I’ve always thought of ideas as being like sand. Inspiration can come from anywhere and everywhere; the secret smile of a stranger, a snippet of conversation you overheard on the train, a vivid memory, a really good film. By themselves, they’re just grains of sand. But meld them all together and they become something else entirely. I suppose that’s quite vague, but I know that a lot of my inspiration is subconscious. It’s a really strange feeling when you read back something you’ve wrote, and only after you’ve wrote it and it’s on the page do you start to pinpoint the origins of such an idea. When I’m looking for inspiration, I can turn to a good book, a curated playlist, or even Pinterest.
8. Alright let’s end this with some easy rapid fire general bookishquestions: Do you have a favorite book that you always recommend? Favorite literary character? What genre do you usually read? Do you have any strange and wonderful bookish habits?
One of my favourite authors is Darren Shan. He has quite the extensive back catalogue at this point, and I often change my mind on which of his books is my favourite. But Lady of the Shades is a cracker, and I’d recommend it to anyone who likes a dark twisty thriller that will keep you on your toes. If I had to pick a favourite literary character, I’d have to go with August Flynn from V E Schwab’s Monsters of Verity duology. August is effectively the one monster with a conscience in an entire city of savages. His heart and his melancholy, along with this chink of light inside him that makes him want to show up and fight his true nature again and again, is what makes him such an interesting character. I like dark, gritty fantasy, and love to read the kind of things I love to write. Monsters and rogues, enemies to lovers, villains that are the heroes of their own story. I’m sure by now you’re seeing a pattern forming! I don’t really have any strange and wonderful bookish habits that I know of, but maybe it’s time I adopted one. 😉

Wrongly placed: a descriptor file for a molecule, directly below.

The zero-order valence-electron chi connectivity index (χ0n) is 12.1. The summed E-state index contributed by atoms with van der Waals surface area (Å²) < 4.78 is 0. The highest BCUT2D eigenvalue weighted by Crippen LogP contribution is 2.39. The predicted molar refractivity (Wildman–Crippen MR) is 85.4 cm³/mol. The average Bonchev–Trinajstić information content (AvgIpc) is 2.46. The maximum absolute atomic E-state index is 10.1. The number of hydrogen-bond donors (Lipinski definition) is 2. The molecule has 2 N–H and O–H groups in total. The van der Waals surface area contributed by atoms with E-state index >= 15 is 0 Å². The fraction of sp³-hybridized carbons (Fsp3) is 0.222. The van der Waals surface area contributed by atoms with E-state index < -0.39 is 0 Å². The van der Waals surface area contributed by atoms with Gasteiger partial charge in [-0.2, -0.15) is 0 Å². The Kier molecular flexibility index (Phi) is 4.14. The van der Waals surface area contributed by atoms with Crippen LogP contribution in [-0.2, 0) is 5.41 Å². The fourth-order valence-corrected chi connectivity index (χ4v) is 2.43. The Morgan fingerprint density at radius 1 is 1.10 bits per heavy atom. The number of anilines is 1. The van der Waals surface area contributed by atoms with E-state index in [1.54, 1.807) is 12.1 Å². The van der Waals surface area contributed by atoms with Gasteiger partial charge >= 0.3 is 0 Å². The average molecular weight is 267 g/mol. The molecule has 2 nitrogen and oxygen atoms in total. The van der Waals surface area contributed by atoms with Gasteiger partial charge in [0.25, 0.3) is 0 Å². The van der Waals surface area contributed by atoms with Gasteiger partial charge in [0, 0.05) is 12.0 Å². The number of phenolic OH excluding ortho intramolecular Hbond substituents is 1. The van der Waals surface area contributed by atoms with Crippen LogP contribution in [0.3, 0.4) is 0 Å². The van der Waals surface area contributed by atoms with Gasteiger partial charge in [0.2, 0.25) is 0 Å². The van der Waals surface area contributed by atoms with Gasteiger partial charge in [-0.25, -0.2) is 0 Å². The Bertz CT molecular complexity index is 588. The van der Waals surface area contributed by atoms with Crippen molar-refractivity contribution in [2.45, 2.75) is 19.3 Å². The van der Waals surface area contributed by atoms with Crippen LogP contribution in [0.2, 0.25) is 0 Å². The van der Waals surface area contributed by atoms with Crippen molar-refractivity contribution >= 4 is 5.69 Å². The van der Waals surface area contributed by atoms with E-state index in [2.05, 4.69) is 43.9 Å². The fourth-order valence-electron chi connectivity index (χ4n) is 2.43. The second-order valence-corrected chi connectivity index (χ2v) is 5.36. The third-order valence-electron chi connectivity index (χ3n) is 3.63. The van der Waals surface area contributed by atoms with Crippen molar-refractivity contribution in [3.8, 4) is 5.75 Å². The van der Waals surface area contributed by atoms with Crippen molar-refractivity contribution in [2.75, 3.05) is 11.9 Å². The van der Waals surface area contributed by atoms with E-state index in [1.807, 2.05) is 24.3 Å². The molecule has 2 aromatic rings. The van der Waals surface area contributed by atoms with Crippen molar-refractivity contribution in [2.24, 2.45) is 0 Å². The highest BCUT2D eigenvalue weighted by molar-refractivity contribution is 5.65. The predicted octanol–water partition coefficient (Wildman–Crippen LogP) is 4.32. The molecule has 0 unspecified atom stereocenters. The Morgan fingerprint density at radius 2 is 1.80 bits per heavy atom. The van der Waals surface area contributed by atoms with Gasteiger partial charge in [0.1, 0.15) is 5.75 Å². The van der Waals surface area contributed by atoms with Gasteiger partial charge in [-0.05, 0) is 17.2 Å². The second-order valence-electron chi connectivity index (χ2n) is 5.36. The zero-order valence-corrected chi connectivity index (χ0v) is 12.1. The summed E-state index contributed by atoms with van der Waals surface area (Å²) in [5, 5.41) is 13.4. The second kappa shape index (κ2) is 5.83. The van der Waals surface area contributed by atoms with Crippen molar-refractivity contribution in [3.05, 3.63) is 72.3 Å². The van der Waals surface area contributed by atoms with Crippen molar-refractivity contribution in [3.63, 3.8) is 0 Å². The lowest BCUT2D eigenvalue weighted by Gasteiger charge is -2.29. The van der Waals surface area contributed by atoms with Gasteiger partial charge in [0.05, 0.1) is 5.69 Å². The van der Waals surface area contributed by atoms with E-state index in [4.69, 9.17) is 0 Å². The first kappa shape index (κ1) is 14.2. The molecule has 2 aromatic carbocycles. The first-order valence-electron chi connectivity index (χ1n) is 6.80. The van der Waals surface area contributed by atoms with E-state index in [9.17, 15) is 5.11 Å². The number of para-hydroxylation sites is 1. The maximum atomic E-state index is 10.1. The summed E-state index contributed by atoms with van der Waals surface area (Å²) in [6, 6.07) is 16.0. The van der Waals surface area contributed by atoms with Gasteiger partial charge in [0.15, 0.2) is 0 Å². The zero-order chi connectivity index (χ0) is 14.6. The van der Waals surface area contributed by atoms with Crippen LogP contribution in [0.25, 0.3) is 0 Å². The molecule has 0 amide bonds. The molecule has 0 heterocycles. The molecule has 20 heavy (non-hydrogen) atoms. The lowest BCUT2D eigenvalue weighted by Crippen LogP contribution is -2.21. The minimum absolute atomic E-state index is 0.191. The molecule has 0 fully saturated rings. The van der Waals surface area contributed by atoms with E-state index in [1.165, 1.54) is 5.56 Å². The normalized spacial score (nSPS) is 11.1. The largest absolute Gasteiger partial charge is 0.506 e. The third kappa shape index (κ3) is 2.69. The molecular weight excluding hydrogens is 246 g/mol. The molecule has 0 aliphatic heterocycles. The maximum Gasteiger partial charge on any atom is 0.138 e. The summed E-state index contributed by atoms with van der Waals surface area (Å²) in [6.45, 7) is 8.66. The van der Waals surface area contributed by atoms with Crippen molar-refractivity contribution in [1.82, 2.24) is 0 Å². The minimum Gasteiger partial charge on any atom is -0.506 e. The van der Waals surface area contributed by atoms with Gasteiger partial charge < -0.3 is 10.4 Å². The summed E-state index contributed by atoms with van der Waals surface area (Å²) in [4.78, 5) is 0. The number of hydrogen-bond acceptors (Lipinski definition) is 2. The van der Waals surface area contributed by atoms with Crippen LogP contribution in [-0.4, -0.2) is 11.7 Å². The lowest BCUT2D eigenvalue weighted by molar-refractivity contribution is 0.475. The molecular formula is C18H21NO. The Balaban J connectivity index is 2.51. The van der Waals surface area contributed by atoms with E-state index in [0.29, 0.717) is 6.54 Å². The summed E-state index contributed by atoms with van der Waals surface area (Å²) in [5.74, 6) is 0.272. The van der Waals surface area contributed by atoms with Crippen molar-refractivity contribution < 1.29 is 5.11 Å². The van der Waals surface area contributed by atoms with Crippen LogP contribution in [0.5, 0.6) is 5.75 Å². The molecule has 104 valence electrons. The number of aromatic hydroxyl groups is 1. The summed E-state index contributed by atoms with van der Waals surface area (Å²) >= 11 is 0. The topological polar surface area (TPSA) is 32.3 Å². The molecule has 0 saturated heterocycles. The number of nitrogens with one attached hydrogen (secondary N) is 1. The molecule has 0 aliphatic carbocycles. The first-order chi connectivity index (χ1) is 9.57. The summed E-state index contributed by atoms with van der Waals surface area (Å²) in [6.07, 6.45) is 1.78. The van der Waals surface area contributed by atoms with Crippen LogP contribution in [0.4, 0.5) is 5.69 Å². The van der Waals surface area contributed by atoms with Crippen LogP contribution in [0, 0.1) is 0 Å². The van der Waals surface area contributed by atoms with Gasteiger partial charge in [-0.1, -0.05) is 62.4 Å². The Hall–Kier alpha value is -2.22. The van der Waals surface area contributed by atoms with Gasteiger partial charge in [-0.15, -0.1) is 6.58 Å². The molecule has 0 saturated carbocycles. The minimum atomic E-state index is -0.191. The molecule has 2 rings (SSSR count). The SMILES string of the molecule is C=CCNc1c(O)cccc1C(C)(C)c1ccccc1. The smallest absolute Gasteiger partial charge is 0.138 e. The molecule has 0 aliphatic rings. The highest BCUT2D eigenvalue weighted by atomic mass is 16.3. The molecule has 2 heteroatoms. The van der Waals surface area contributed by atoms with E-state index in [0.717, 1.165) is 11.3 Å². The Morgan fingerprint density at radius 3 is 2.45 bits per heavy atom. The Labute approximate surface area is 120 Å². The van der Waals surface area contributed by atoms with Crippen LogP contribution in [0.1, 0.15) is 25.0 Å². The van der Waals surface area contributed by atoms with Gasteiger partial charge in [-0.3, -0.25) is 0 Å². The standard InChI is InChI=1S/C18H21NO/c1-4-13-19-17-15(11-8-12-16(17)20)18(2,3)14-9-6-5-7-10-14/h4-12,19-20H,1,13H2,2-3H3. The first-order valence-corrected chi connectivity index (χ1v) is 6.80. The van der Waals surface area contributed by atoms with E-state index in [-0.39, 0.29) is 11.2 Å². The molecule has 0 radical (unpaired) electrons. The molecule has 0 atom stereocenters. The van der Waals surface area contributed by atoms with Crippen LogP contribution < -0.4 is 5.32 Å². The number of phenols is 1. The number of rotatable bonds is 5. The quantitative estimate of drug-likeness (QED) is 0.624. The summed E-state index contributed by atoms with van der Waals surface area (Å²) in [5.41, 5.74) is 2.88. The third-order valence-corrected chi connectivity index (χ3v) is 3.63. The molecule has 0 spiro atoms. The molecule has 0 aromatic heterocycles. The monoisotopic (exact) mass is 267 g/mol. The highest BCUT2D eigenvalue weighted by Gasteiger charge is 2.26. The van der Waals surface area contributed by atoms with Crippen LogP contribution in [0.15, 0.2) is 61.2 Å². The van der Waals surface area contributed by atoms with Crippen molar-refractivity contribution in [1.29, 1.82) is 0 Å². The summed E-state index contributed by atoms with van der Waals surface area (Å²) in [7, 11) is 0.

9. Thank you so much again for offering to interview! If there is anything else you want to say about yourself, your novels, your life, or anything at all, please do so here!